4.2.3.2 Classification in the Disjoint Principle Space 84

4.2.4 Effect of Halogens on Shift of Biological Activity 84

4.3 Insecticides and Acaricides Containing Halogens 86

4.3.1 Voltage-Gated Sodium Channel (vgSCh) Modulators 86

4.3.1.1 Pyrethroids of Type A 86

4.3.1.2 Pyrethroids of Type B 89

4.3.1.3 Pyrethroids of Type C 90

4.3.2 Voltage-Gated Sodium Channel (vgSCh) Blockers 90

4.3.3 Inhibitors of the γ -Aminobutyric Acid (GABA) Receptor/Chloride Ionophore Complex 91

4.3.4 Insect Growth Regulators (IGRs) 93

4.3.5 Mitochondrial Respiratory Chain 96

4.3.5.1 Inhibitors of Mitochondrial Electron Transport at Complex I 96

4.3.5.2 Inhibitors of Qo Site of Cytochrome bc1 – Complex III 97

4.3.5.3 Inhibitors of Mitochondrial Oxidative Phosphorylation 97

4.3.6 Ryanodine Receptor (RyR) Effectors 98

4.4 Fungicides Containing Halogens 99

4.4.1 Sterol Biosynthesis Inhibitors (SBIs) and Demethylation Inhibitors (DMIs) 99

4.4.2 Mitochondrial Respiratory Chain 101

4.4.2.1 Inhibitors of Succinate Dehydrogenase (SDH) – Complex II 101

4.4.2.2 Inhibitors of Qo Site of Cytochrome bc1 – Complex III 104

4.4.2.3 NADH Inhibitors – Complex I 107

4.4.3 Fungicides Acting on Signal Transduction 107

4.5 Plant Growth Regulators (PGRs) Containing Halogens 108

4.5.1 Reduction of Internode Elongation: Inhibition of Gibberellin Biosynthesis 108

4.6 Herbicides Containing Halogens 109

4.6.1 Inhibitors of Carotenoid Biosynthesis: Phytoene Desaturase (PDS) Inhibitors 109

4.6.2 Inhibitors of Acetolactate Synthase (ALS) 111

4.6.2.1 Sulfonylurea Herbicides 111

4.6.2.2 Sulfonylaminocarbonyl-Triazolone Herbicides (SACTs) 115

4.6.2.3 Triazolopyrimidine Herbicides 116

4.6.3 Protoporphyrinogen IX Oxidase (PPO) 117

4.7 Summary and Outlook 119

References 119

Part II New Methods to Identify the Mode of Action of Active Ingredients 129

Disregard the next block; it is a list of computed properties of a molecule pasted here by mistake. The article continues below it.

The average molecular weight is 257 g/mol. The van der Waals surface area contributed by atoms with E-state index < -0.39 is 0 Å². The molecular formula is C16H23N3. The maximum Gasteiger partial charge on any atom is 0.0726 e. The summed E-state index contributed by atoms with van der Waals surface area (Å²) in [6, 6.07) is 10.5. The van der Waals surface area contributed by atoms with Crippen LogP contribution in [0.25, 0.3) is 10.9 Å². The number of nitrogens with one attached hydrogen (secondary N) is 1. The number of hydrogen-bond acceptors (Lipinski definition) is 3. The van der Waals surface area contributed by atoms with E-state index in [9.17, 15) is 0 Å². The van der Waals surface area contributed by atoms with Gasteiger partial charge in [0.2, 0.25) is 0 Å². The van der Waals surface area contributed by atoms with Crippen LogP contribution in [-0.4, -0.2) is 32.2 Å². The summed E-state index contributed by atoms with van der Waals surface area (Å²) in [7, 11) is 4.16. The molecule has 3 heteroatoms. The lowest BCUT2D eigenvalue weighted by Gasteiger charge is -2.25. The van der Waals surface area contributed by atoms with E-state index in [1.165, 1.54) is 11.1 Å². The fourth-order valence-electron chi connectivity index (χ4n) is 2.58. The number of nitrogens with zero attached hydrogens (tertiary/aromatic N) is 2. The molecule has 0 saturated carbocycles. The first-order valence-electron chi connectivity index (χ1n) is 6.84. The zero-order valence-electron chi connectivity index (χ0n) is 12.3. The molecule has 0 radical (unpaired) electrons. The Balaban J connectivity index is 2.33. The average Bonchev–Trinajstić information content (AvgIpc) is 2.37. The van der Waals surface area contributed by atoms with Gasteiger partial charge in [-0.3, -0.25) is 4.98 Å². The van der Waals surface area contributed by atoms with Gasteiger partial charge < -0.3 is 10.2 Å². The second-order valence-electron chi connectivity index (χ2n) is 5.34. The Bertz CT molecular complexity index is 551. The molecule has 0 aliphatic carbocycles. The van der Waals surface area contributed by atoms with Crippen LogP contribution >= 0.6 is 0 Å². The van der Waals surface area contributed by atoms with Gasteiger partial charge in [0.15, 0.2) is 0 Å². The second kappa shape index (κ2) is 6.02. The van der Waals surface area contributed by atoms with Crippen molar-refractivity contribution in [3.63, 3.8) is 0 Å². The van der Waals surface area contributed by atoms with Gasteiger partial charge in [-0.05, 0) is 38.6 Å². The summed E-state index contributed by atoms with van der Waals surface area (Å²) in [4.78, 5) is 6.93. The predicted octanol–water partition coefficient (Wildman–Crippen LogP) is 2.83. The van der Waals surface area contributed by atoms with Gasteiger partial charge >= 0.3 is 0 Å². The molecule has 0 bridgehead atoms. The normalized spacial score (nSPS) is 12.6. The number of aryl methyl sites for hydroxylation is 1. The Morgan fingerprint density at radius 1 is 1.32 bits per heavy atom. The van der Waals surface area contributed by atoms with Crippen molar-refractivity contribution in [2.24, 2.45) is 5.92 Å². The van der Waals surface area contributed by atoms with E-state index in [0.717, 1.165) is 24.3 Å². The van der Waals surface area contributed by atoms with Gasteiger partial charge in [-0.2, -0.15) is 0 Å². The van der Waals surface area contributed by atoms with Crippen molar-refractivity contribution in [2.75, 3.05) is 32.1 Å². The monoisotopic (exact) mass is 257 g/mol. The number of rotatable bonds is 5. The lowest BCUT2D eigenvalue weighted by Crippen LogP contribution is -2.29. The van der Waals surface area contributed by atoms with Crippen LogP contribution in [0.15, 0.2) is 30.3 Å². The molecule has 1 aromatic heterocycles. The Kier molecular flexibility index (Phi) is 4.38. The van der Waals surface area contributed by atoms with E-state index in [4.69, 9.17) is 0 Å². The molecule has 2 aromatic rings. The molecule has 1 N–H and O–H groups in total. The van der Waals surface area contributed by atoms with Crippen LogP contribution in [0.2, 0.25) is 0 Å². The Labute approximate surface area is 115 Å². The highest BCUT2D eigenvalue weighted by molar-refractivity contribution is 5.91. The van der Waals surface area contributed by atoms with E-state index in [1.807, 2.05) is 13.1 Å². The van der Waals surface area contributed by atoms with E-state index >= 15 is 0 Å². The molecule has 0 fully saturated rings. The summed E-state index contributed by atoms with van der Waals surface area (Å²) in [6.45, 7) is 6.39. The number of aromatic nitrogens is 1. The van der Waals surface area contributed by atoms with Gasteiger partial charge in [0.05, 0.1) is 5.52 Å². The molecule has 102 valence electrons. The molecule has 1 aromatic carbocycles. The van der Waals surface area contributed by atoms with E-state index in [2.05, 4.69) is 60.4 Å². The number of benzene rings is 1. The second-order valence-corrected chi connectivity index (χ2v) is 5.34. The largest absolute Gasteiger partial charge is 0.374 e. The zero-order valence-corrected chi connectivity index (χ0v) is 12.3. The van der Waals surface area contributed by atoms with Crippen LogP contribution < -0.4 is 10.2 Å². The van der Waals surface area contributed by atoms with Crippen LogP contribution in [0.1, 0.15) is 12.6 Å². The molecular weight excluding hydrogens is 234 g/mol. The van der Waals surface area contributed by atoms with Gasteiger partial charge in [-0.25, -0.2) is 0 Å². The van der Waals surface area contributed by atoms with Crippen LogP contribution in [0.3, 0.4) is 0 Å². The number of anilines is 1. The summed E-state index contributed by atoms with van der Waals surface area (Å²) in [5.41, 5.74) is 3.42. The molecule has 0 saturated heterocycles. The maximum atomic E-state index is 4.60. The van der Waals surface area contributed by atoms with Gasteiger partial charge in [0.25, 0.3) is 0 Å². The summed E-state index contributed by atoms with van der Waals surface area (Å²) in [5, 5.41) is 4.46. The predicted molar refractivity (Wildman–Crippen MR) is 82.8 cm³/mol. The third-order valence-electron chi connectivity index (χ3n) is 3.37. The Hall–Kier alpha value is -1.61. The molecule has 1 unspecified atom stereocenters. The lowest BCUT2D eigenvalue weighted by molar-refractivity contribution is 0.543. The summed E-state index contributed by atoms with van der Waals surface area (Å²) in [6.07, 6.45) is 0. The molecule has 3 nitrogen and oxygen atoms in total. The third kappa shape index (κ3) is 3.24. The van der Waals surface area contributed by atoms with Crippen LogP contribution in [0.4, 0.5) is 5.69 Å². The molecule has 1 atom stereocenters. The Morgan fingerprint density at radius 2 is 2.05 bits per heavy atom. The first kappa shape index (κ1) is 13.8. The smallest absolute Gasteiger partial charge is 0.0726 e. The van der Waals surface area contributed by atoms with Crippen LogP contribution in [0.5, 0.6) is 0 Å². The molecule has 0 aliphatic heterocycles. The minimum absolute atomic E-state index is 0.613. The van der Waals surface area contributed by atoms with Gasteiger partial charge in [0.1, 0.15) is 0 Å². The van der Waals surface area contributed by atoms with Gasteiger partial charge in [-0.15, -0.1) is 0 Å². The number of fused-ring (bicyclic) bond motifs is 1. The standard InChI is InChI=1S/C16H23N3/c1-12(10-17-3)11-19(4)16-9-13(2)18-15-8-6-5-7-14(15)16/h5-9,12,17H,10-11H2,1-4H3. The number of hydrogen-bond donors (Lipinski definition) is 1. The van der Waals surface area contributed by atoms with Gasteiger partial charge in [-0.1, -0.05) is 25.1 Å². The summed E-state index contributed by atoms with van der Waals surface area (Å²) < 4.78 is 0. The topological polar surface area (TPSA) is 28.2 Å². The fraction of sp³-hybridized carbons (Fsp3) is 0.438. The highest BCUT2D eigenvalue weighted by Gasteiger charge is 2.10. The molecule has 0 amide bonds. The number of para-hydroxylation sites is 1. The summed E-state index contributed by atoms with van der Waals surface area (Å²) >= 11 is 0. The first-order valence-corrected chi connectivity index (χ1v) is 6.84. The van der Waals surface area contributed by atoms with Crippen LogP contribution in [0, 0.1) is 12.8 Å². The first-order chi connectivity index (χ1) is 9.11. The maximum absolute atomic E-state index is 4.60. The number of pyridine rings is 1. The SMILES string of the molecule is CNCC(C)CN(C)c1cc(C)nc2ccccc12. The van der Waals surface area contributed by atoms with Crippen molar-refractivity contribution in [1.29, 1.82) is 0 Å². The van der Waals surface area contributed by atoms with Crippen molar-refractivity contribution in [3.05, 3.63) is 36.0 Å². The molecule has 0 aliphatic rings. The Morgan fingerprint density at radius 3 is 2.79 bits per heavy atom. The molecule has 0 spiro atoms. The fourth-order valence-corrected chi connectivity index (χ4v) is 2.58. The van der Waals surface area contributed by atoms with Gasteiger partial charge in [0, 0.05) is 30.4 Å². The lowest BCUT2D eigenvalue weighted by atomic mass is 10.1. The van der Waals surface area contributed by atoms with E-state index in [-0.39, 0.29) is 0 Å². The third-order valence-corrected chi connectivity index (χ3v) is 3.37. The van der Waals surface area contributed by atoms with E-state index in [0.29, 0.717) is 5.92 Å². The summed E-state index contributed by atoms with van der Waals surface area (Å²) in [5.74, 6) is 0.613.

5 RNA Interference (RNAi) for Functional Genomics Studies and as a Tool for Crop Protection 131
Bernd Essigmann, Eric Paget, and Fr´ed´eric Schmitt

5.1 Introduction 131

5.2 RNA Silencing Pathways 131

5.2.1 The MicroRNA (miRNA) Pathway 133

5.2.2 The Small Interfering Pathway (siRNA) 134

5.3 RNAi as a Tool for Functional Genomics in Plants 134

5.4 RNAi as a Tool for Engineering Resistance against Fungi and Oomycetes 138

5.5 RNAi as a Tool for Engineering Insect Resistance 140

5.6 RNAi as a Tool for Engineering Nematodes Resistance 142

5.7 RNAi as a Tool for Engineering Virus Resistance 144

5.8 RNAi as a Tool for Engineering Bacteria Resistance 149

5.9 RNAi as a Tool for Engineering Parasitic Weed Resistance 150

5.10 RNAi Safety in Crop Plants 153

5.11 Summary and Outlook 153

References 153

6 Fast Identification of the Mode of Action of Herbicides by DNA Chips 161
Peter Eckes and Marco Busch

6.1 Introduction 161

6.2 Gene Expression Profiling: A Method to Measure Changes of the Complete Transcriptome 162

6.3 Classification of the Mode of Action of an Herbicide 164

6.4 Identification of Prodrugs by Gene Expression Profiling 165

6.5 Analyzing the Affected Metabolic Pathways 169

6.6 Gene Expression Profiling: Part of a Toolbox for Mode of Action Determination 171

References 172

7 Modern Approaches for Elucidating the Mode of Action of Neuromuscular Insecticides 175
Daniel Cordova

7.1 Introduction 175

7.2 Biochemical and Electrophysiological Approaches 176

7.2.1 Biochemical Studies 176

7.2.2 Electrophysiological Studies on Native and Expressed Targets 179